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Aptitude with Opportunity.

Passport to College connects with students from all over the world who are beating the odds.

Why We Exist

We are a 501c non-profit organization that is on a mission to identify students from developing countries that are strong in Science, Technology, Engineering and Mathematics, STEM, who lack the resources to attend college/university.

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Our Students

In our 5 years, we have helped 36 students to enroll in universities accross the United States. This number is set to increase yearly as we stay true and dedicated to our mission.

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Villagers

Our villagers are from all over the world, they support the mission by providing funds, services, and goods. They connect with each student. They are apprised of each student’s achievements, challenges, and success.

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Featured Students

Recent Stories

Student Success

PTC Scholar selected for N.E.T.S Presidential Scholarship

Senior biology major Wendena Parkes was recently selected among eight other students in the nation to receive the Educational Testing Service (ETS) Presidential Scholarship for Historically Black College/University (HBCU) students. The tuition only scholarship is for the 2017-2018 academic year and is open to students who attend public and private HBCUs.

  • By Collett Charlton

  • 08.01.2017

Student Success

Dear Villagers

It has only been four years and so much has happened, more than I could have ever imagined.  What began as an act of faith, with not much thought and a lot more fears, has steadily blossomed into something wonderful-a movement.  The PTC scholars as they are called, refer to it as “the PTC way.” They continue to set the bar high, support each other’s effort to touch it, and reach behind to ‘’pull up, not push down” at least one other aspiring, hopeful, and needy student that are like they were, having the aptitude but not the opportunity.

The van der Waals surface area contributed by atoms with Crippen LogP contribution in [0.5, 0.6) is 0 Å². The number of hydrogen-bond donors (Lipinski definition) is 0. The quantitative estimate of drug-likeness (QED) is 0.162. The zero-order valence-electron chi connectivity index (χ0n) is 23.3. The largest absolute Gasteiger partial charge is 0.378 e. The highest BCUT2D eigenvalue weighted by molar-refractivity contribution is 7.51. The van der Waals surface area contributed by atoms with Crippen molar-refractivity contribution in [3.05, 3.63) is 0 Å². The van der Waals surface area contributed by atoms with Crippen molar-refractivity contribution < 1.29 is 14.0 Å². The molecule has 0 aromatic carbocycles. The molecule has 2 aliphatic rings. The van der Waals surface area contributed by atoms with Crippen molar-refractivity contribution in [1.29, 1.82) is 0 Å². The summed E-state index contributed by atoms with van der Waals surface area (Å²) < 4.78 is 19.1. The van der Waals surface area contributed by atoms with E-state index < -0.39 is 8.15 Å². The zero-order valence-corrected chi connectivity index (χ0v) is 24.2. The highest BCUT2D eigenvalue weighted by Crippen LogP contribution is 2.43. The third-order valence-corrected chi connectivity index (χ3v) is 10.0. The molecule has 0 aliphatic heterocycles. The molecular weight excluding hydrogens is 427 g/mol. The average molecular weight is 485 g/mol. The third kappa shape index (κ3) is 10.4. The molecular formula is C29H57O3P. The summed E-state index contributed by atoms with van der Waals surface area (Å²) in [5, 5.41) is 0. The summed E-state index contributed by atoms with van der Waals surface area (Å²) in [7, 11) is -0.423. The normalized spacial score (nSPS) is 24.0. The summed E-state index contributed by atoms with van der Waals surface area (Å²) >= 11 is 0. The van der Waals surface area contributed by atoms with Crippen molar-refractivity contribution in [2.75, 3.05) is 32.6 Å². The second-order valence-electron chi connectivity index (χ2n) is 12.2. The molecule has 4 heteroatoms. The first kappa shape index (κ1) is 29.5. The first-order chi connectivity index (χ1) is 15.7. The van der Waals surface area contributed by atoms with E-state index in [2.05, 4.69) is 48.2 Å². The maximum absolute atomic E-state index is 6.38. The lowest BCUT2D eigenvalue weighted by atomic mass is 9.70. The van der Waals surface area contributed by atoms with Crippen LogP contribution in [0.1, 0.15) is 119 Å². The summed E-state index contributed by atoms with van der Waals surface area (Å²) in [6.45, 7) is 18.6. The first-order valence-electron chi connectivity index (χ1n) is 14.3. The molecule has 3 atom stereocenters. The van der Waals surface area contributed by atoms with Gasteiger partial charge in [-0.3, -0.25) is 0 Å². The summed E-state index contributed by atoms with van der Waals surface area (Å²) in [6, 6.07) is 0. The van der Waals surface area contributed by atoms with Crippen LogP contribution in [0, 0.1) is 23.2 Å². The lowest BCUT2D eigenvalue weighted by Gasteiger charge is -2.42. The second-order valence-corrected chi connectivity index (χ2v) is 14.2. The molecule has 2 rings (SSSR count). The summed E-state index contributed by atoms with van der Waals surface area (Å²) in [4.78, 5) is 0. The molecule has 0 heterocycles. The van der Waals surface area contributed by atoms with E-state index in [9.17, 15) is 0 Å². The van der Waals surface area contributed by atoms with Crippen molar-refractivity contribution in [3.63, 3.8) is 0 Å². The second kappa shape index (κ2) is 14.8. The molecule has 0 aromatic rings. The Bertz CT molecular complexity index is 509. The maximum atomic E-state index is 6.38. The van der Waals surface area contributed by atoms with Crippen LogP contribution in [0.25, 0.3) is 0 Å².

• By Jean Harris

  • 07.26.2017

About

Our Powerfully Humble Beginnings

Almost four years ago while visiting Jamaica I came across a mother who shared that her son was the valedictorian at his high school graduation that year. I am enthused about young people and education, so I was really excited for both mother and son. Whereas mom expressed much pride in her son’s accomplishment she was daunted by the reality that her hope and dreams for him getting a college education was quite unrealistic, as she had no means of providing the needed funds for college or the possibility of getting a loan to send him. This was disheartening, for not only was the young man academically solid, he held a part-time job as a math teacher at a local school, worked at an internet café in his hometown, and provided tech support for his schoolmates. All while attending high school.

  • By Jean Harris

  • 11.13.2016